18 Recent cases illustrate the use of economic evidence about the extent of competition between particular differentiated, branded products. These include the state of New York s unsuccessful challenge to the cereal industry merger and the Antitrust Division s successful challenge to some aspects of a recent bread baking merger. New York v. Kraft General Foods, Inc., Nabisco Cereal, Inc., et. al., Civil No. 93-0811 (KMW) (S.D.N.Y. February 22, 1995); U.S. v. Interstate Bakeries Corp. & Continental Baking Co., Civil Action No. 95C-4195 (N.D. Ill., complaint filed July 20, 1995). In these cases, high-quality data about consumer responses, taken from supermarket scanners, made detailed econometric analysis possible. Similarly, at the FTC, the staff has used detailed Nielsen scanner data to refine its analysis of likely competitive effects in mergers among soft drink producers. See Lawrence White7 & John Kwoka, THE ANTITRUST REVOLUTION at 85 n. 14 (1989).
19 See Richard Schmalensee, Another Look at Market Power, 95 HARV. L. REV. 1789 (1982); cf. Thomas G. Krattenmaker et al., Monopoly Power and Market Power in Antitrust Law, 76 GEORGETOWN L.J. 241 (1987) (suggests ways that the approach to market definition should vary with the competitive effect alleged).
20 FTC v. Indiana Fed n of Dentists, 476 U.S. 447, 460-61 (1986); NCAA8 v. Board of Regents, 468 U.S. 85, 109-110 (1984).
21 PHILLIP AREEDA & HERBERT HOVENKAMP, 2 ANTITRUST LAW 304, 397f (rev. ed. 1995).
22 Until experience has clarified how to apply this analytic approach, it would not be appropriate to employ it to criminal cases brought under the Sherman Act. Criminal cases are exceedingly rare in merger enforcement, however. 923 Also, more technically, if the Budweiser price would not quite rise five percent, the Guidelines would require broadening the product market in any case.
24 See Baker & Bresnahan, The Gains for Merger or Collusion in Product- Differentiated Industries, supra note 14.10
25 In addition to the familiar safe harbors involving the HHI, the unilateral competitive effects sections of the Guidelines also make reference to a safe harbor that applies when the merging firms in aggregate account for less than 35 percent of the market. As applied to firms distinguished primarily by differentiated products, however, the language employed in the Guidelines appears to apply the 35 percent safe harbor only when market shares are employed as a benchmark for measuring likely competitive effects ( 2.2), and not when other data is used to make that determination. Some agency officials have nevertheless described the 35 percent safe harbor as applying regardless of how the degree of competition among products is estimated. See, e.g., interview with Assistant Attorney General James Rill, 61 ANTITRUST L. J. 229, 238 (1992); Paul Denis, Practical Approaches: An Insider s Look at the New Horizontal Merger Guidelines, ANTITRUST, Summer 1992, at 9.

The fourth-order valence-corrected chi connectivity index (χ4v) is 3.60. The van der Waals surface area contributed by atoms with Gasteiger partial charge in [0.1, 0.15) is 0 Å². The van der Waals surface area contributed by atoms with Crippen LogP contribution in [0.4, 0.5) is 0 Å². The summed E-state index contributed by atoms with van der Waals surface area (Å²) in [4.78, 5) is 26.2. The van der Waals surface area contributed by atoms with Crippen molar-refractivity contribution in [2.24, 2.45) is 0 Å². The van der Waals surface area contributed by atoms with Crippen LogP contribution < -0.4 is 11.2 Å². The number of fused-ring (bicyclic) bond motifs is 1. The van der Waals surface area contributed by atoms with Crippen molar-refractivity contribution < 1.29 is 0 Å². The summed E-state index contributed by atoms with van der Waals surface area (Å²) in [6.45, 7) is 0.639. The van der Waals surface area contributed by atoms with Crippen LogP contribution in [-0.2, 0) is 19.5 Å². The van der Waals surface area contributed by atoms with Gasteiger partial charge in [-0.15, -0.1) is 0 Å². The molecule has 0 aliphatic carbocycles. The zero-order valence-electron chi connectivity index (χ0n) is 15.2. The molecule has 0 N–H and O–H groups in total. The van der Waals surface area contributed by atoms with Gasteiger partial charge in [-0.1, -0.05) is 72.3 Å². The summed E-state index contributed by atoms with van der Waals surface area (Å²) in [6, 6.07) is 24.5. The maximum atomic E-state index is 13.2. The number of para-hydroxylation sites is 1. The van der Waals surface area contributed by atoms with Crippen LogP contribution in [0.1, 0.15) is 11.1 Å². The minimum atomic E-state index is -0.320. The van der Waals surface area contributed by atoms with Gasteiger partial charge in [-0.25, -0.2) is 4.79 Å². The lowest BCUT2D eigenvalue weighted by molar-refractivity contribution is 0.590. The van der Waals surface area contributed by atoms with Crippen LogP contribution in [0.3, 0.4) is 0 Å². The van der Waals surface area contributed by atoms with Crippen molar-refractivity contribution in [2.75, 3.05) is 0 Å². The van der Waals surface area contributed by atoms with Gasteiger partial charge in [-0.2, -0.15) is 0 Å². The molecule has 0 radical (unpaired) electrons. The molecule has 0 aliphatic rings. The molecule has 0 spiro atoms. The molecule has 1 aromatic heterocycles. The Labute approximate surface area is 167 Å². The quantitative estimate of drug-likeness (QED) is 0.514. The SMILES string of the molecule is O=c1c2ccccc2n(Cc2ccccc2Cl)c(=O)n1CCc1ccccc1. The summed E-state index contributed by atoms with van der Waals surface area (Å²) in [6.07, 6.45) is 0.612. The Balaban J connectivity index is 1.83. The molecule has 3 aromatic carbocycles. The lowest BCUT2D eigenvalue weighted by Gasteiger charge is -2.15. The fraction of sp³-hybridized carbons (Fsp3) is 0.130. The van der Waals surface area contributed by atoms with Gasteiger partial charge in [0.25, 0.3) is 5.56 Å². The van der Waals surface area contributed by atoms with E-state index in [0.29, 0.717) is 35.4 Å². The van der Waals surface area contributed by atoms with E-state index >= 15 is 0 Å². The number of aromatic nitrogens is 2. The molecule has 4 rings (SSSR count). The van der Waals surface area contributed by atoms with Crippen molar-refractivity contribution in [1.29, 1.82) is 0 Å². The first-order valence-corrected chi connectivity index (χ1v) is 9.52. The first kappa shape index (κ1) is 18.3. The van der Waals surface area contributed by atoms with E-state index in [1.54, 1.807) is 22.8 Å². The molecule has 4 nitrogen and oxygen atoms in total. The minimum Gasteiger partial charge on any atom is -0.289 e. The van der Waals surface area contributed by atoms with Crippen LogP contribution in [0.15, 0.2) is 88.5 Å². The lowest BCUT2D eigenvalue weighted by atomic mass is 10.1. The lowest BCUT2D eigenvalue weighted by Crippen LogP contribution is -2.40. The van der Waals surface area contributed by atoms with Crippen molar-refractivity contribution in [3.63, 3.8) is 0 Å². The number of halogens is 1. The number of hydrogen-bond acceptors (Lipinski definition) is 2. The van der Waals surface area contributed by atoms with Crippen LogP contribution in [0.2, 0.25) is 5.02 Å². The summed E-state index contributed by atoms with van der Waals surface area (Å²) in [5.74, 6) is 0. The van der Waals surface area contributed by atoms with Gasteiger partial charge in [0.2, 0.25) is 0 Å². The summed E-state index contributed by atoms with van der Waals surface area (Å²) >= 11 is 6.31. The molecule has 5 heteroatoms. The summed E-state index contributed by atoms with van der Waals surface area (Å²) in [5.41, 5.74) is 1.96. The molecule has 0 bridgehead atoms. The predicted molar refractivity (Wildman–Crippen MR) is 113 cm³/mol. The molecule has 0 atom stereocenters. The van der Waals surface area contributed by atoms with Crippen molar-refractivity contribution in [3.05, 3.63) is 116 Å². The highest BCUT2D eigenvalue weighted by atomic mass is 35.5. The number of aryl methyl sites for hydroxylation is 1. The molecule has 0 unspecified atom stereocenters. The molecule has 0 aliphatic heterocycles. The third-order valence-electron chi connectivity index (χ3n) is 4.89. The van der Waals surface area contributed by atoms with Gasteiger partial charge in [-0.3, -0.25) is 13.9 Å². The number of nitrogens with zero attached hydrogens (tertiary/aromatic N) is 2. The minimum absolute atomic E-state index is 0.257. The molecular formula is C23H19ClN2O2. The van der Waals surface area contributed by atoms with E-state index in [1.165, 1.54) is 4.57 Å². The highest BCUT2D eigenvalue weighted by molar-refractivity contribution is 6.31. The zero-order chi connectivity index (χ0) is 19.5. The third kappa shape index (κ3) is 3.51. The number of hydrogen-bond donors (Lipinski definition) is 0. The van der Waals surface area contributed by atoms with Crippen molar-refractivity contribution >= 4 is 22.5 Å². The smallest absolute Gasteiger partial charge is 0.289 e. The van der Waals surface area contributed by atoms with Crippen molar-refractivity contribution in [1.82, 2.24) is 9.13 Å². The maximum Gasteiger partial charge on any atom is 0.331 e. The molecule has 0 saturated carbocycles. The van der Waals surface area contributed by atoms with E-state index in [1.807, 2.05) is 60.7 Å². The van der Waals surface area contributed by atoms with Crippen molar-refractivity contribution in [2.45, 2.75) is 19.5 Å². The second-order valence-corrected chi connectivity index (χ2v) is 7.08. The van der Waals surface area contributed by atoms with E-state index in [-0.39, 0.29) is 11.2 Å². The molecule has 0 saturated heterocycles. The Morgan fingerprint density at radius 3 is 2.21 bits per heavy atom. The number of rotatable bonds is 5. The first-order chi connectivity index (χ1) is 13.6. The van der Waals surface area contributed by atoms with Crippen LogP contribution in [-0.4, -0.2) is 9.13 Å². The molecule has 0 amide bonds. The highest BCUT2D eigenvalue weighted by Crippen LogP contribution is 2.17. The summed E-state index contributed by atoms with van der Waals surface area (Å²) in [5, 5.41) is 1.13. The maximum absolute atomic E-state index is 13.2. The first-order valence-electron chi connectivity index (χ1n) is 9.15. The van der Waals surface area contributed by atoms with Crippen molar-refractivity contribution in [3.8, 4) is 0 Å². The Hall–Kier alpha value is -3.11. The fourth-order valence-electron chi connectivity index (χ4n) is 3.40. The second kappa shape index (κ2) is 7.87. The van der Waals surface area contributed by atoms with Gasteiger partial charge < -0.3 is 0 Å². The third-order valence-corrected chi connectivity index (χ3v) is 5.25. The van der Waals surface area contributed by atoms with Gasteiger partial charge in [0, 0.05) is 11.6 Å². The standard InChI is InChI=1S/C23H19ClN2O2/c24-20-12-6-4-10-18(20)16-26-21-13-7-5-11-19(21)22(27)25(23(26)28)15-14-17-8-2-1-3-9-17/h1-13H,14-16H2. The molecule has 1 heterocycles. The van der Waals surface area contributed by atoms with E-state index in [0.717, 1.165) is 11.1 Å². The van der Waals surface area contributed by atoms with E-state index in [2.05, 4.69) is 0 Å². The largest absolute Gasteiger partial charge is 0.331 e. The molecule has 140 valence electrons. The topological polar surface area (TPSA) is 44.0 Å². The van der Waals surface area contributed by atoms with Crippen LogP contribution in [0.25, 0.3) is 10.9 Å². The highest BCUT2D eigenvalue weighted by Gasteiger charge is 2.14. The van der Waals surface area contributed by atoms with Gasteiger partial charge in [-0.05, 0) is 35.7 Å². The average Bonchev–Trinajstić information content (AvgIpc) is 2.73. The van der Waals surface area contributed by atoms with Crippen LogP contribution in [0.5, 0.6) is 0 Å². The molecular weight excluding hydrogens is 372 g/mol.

26 The problems noted below are less acute when products are relatively11 homogeneous.
27 Although this discussion focuses on new products, it is important to recognize that innovation may also benefit buyers by allowing firms to improve the quality of existing products or to lower their production costs.
28 Berkey Photo, Inc. v. Eastman Kodak Co., 603 F.2d 263 (2d Cir. 1979).
29 In re Xerox Corp., 86 F.T.C. 364 (1975).
30 U.S. v. Microsoft Corp., 1995-2 Trade Cas. (CCH) 71,096 (D.D.C. 1995) (consent decree). 12 31 For a discussion of how one leading firm manages its product portfolio to keep successive waves of technology coming to market, see MICHAEL A. CUSUMANO & RICHARD W. SELBY, MICROSOFT SECRETS (1995).
32 Yet leading firms need not be aggressive innovators. They may instead accommodate fringe innovations and investment. That is what the Big 3 automakers did in the 1960s and 1970s in response to product and process innovations from Europe and Japan. Jonathan B. Baker, Fringe Firms and Incentives to Innovate, 63 ANTITRUST L.J. 621 (1995). The reasons leading firms might accommodate rather than retaliate include fear that they might cannibalize their other product investments and a belief that the fringe firm threat will be confined and will not spread. See id., at 637-39. If leading firms are not aggressive, they are unlikely to get into antitrust trouble for suppressing innovation. Of course, they may still get into other kinds of antitrust trouble, for example, by price fixing.